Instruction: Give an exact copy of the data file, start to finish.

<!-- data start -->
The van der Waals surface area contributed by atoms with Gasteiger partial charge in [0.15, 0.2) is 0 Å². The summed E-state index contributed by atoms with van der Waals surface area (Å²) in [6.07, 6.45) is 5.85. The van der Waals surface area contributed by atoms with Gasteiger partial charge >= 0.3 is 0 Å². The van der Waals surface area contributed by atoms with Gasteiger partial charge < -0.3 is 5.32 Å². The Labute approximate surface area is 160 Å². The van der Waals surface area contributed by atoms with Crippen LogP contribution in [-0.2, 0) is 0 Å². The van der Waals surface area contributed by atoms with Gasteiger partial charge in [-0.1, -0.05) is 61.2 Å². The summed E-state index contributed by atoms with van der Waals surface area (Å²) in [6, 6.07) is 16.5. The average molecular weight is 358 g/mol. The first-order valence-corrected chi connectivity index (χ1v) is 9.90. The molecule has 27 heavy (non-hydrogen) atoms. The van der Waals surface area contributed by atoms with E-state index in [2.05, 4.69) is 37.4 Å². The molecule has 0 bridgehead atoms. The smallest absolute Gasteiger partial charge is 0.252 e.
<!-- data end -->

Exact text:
The van der Waals surface area contributed by atoms with Gasteiger partial charge in [0.15, 0.2) is 0 Å². The summed E-state index contributed by atoms with van der Waals surface area (Å²) in [6.07, 6.45) is 5.85. The van der Waals surface area contributed by atoms with Gasteiger partial charge >= 0.3 is 0 Å². The van der Waals surface area contributed by atoms with Gasteiger partial charge < -0.3 is 5.32 Å². The Labute approximate surface area is 160 Å². The van der Waals surface area contributed by atoms with Crippen LogP contribution in [-0.2, 0) is 0 Å². The van der Waals surface area contributed by atoms with Gasteiger partial charge in [-0.1, -0.05) is 61.2 Å². The summed E-state index contributed by atoms with van der Waals surface area (Å²) in [6, 6.07) is 16.5. The average molecular weight is 358 g/mol. The first-order valence-corrected chi connectivity index (χ1v) is 9.90. The molecule has 27 heavy (non-hydrogen) atoms. The van der Waals surface area contributed by atoms with E-state index in [2.05, 4.69) is 37.4 Å². The molecule has 0 bridgehead atoms. The smallest absolute Gasteiger partial charge is 0.252 e.